Tips for Choosing the Best Telescope For Kids

| January 16, 2012 | 0 Comments

One of the best gifts that you can give a child is their first telescope. Nothing beats the excitement of peering out in to space for the first time. The first close glimpse of the moon and all of it’s craters and the sight of Saturn’s rings all amaze children and adults alike.

Choosing a telescope for a child is tricky. You want to ensure that you select one of quality. Toy stores carry a selection of telescopes but the sad fact is that most of them are junk that barely work. A little research before you buy can make all of the difference. There are affordable high quality scopes available that are designed to be easy to use for first time star gazers. On average, you can expect to find a quality scope for $75 – $100 on sale or a bit more at retail. Researching and price comparing on the web can score you even better deals.

The most important part of a telescope is the lens. Most starter scopes have what is known as a “refracting lens”. These lenses magnify objects by using a convex bent glass. They are adjustable for focus and field of vision. This allows the user to point the scope at an object in space and focus the scope on the object.

If you are shopping for a telescope for beginners, you may also wish to consider giving a guide to the stars and planets. There are many good books for children and young adults that will help them understand more about what they are seeing through the scope.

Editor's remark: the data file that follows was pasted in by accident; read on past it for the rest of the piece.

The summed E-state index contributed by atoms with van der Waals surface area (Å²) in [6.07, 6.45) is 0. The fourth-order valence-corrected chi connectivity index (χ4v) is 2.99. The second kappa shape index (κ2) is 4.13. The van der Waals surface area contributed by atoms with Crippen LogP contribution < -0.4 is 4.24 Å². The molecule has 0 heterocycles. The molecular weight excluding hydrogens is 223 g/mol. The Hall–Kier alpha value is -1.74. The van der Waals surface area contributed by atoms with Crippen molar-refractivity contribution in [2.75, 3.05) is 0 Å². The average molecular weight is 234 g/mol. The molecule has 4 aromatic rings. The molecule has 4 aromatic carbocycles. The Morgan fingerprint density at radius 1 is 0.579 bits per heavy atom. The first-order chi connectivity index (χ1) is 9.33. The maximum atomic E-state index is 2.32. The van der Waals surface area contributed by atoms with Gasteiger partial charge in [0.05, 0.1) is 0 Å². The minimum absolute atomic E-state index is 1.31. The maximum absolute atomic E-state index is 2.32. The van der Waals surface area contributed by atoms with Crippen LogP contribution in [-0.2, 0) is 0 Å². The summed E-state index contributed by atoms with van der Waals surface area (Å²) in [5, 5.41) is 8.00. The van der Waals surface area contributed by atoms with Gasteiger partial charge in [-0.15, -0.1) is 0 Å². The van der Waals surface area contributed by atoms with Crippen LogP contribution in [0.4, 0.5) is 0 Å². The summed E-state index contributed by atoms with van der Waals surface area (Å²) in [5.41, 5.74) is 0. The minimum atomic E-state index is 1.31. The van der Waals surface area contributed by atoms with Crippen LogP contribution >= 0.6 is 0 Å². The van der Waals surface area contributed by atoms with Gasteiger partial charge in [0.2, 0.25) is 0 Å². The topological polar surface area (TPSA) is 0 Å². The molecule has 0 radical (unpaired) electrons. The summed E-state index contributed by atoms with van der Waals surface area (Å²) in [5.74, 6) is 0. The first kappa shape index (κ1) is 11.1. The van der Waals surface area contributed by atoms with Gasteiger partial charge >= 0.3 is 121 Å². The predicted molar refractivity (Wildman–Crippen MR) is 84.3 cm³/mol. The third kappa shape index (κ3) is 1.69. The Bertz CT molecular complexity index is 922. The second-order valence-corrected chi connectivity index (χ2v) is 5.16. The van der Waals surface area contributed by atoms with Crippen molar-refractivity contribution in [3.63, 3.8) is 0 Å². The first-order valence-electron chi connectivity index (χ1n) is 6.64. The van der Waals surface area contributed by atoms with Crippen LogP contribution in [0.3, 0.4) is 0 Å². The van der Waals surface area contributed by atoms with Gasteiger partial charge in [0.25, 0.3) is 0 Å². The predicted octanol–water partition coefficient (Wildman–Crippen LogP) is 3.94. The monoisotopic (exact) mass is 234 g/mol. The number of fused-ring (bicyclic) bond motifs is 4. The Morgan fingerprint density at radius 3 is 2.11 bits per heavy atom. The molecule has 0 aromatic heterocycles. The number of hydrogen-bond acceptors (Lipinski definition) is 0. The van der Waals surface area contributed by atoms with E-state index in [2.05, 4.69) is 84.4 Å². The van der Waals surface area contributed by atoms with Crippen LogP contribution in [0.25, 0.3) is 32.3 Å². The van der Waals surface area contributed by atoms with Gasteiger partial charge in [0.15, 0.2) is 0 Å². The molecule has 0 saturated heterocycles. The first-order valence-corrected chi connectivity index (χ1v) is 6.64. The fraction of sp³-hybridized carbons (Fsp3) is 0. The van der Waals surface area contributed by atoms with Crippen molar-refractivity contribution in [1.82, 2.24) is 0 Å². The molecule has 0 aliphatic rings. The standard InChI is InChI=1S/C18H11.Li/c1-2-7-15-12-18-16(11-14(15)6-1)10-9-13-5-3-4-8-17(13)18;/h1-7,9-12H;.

The first thing that most people want to view with a telescope is the moon. After examining Earth’s own satellite and all of it’s craters, the next stop is likely the ringed Saturn or even the big dipper and Little Dipper. The Gemini Twins and Orion also make for exciting viewing with a new backyard telescope.

There is no better way to encourage a love of learning than the gift of a hands on experience. When you shop for a beginners telescope you are doing more than giving a simple gift. You are unlocking curiosity and an interest in science that will stay with a child for years to come. Who knows, you could even inspire the next generation of astronauts! By


Tags: , ,

Category: Telescopes Tips

Author (Author Profile)

Comments (0)

Say Something